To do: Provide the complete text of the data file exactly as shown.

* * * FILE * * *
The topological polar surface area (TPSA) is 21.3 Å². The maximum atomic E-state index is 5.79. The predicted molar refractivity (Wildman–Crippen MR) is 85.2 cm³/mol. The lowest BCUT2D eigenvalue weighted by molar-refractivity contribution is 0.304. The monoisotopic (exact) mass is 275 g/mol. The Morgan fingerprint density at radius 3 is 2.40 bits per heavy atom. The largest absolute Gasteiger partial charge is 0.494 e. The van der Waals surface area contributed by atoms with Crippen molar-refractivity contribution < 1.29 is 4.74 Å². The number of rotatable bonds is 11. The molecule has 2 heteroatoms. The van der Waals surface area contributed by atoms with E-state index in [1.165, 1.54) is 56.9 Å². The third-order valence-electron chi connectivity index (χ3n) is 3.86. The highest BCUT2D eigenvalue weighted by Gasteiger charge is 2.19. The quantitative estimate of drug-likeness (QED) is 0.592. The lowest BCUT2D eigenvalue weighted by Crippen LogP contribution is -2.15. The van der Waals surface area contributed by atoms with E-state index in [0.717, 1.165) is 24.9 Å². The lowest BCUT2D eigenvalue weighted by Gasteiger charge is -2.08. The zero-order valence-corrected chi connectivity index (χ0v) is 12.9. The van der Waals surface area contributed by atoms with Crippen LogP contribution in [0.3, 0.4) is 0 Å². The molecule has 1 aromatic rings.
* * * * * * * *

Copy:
The topological polar surface area (TPSA) is 21.3 Å². The maximum atomic E-state index is 5.79. The predicted molar refractivity (Wildman–Crippen MR) is 85.2 cm³/mol. The lowest BCUT2D eigenvalue weighted by molar-refractivity contribution is 0.304. The monoisotopic (exact) mass is 275 g/mol. The Morgan fingerprint density at radius 3 is 2.40 bits per heavy atom. The largest absolute Gasteiger partial charge is 0.494 e. The van der Waals surface area contributed by atoms with Crippen molar-refractivity contribution < 1.29 is 4.74 Å². The number of rotatable bonds is 11. The molecule has 2 heteroatoms. The van der Waals surface area contributed by atoms with E-state index in [1.165, 1.54) is 56.9 Å². The third-order valence-electron chi connectivity index (χ3n) is 3.86. The highest BCUT2D eigenvalue weighted by Gasteiger charge is 2.19. The quantitative estimate of drug-likeness (QED) is 0.592. The lowest BCUT2D eigenvalue weighted by Crippen LogP contribution is -2.15. The van der Waals surface area contributed by atoms with E-state index in [0.717, 1.165) is 24.9 Å². The lowest BCUT2D eigenvalue weighted by Gasteiger charge is -2.08. The zero-order valence-corrected chi connectivity index (χ0v) is 12.9. The van der Waals surface area contributed by atoms with Crippen LogP contribution in [0.3, 0.4) is 0 Å². The molecule has 1 aromatic rings.